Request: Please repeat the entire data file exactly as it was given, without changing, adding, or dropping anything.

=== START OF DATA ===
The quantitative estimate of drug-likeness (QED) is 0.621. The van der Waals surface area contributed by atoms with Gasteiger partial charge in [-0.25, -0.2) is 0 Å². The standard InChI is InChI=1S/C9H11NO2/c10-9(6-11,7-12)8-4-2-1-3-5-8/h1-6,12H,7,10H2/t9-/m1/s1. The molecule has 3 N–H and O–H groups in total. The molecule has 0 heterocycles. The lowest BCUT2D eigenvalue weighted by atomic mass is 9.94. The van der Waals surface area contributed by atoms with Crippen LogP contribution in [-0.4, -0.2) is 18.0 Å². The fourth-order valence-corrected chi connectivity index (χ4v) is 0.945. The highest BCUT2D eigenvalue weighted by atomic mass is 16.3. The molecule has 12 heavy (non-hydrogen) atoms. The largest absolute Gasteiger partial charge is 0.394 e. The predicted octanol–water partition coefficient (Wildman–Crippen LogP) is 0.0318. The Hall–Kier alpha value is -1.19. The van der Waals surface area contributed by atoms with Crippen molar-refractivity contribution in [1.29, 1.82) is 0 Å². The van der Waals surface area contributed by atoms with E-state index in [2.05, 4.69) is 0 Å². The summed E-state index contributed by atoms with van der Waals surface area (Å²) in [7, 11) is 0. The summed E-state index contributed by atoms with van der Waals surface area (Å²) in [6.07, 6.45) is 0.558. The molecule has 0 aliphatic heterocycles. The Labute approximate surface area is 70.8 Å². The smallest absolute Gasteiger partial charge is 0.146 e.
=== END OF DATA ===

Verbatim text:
The quantitative estimate of drug-likeness (QED) is 0.621. The van der Waals surface area contributed by atoms with Gasteiger partial charge in [-0.25, -0.2) is 0 Å². The standard InChI is InChI=1S/C9H11NO2/c10-9(6-11,7-12)8-4-2-1-3-5-8/h1-6,12H,7,10H2/t9-/m1/s1. The molecule has 3 N–H and O–H groups in total. The molecule has 0 heterocycles. The lowest BCUT2D eigenvalue weighted by atomic mass is 9.94. The van der Waals surface area contributed by atoms with Crippen LogP contribution in [-0.4, -0.2) is 18.0 Å². The fourth-order valence-corrected chi connectivity index (χ4v) is 0.945. The highest BCUT2D eigenvalue weighted by atomic mass is 16.3. The molecule has 12 heavy (non-hydrogen) atoms. The largest absolute Gasteiger partial charge is 0.394 e. The predicted octanol–water partition coefficient (Wildman–Crippen LogP) is 0.0318. The Hall–Kier alpha value is -1.19. The van der Waals surface area contributed by atoms with Crippen molar-refractivity contribution in [1.29, 1.82) is 0 Å². The van der Waals surface area contributed by atoms with E-state index in [2.05, 4.69) is 0 Å². The summed E-state index contributed by atoms with van der Waals surface area (Å²) in [7, 11) is 0. The summed E-state index contributed by atoms with van der Waals surface area (Å²) in [6.07, 6.45) is 0.558. The molecule has 0 aliphatic heterocycles. The Labute approximate surface area is 70.8 Å². The smallest absolute Gasteiger partial charge is 0.146 e.